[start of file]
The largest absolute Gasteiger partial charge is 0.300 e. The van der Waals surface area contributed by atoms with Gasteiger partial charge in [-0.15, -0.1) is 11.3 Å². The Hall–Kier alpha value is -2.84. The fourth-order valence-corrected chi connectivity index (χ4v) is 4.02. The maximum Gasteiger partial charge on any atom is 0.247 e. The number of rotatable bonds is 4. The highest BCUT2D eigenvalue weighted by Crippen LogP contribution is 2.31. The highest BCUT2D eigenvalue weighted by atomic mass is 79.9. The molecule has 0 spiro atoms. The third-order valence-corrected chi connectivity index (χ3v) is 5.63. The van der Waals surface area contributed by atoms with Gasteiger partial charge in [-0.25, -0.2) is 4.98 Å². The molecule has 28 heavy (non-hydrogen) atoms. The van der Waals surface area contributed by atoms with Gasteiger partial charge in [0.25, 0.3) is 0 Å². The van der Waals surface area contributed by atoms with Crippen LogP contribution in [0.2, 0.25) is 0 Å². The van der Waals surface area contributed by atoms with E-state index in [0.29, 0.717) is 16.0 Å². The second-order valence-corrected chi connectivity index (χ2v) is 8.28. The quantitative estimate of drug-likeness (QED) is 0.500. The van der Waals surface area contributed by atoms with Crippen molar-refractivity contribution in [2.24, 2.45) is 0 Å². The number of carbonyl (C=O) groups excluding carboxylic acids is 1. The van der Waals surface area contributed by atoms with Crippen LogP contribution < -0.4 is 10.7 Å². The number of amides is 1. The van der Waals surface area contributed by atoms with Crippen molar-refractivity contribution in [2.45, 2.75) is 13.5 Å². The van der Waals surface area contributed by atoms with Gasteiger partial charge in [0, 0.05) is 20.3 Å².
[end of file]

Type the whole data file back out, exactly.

The largest absolute Gasteiger partial charge is 0.300 e. The van der Waals surface area contributed by atoms with Gasteiger partial charge in [-0.15, -0.1) is 11.3 Å². The Hall–Kier alpha value is -2.84. The fourth-order valence-corrected chi connectivity index (χ4v) is 4.02. The maximum Gasteiger partial charge on any atom is 0.247 e. The number of rotatable bonds is 4. The highest BCUT2D eigenvalue weighted by Crippen LogP contribution is 2.31. The highest BCUT2D eigenvalue weighted by atomic mass is 79.9. The molecule has 0 spiro atoms. The third-order valence-corrected chi connectivity index (χ3v) is 5.63. The van der Waals surface area contributed by atoms with Gasteiger partial charge in [-0.25, -0.2) is 4.98 Å². The molecule has 28 heavy (non-hydrogen) atoms. The van der Waals surface area contributed by atoms with Gasteiger partial charge in [0.25, 0.3) is 0 Å². The van der Waals surface area contributed by atoms with Crippen LogP contribution in [0.2, 0.25) is 0 Å². The van der Waals surface area contributed by atoms with E-state index in [0.29, 0.717) is 16.0 Å². The second-order valence-corrected chi connectivity index (χ2v) is 8.28. The quantitative estimate of drug-likeness (QED) is 0.500. The van der Waals surface area contributed by atoms with Crippen molar-refractivity contribution in [2.24, 2.45) is 0 Å². The number of carbonyl (C=O) groups excluding carboxylic acids is 1. The van der Waals surface area contributed by atoms with Crippen LogP contribution < -0.4 is 10.7 Å². The number of amides is 1. The van der Waals surface area contributed by atoms with Crippen molar-refractivity contribution in [2.45, 2.75) is 13.5 Å². The van der Waals surface area contributed by atoms with Gasteiger partial charge in [0, 0.05) is 20.3 Å².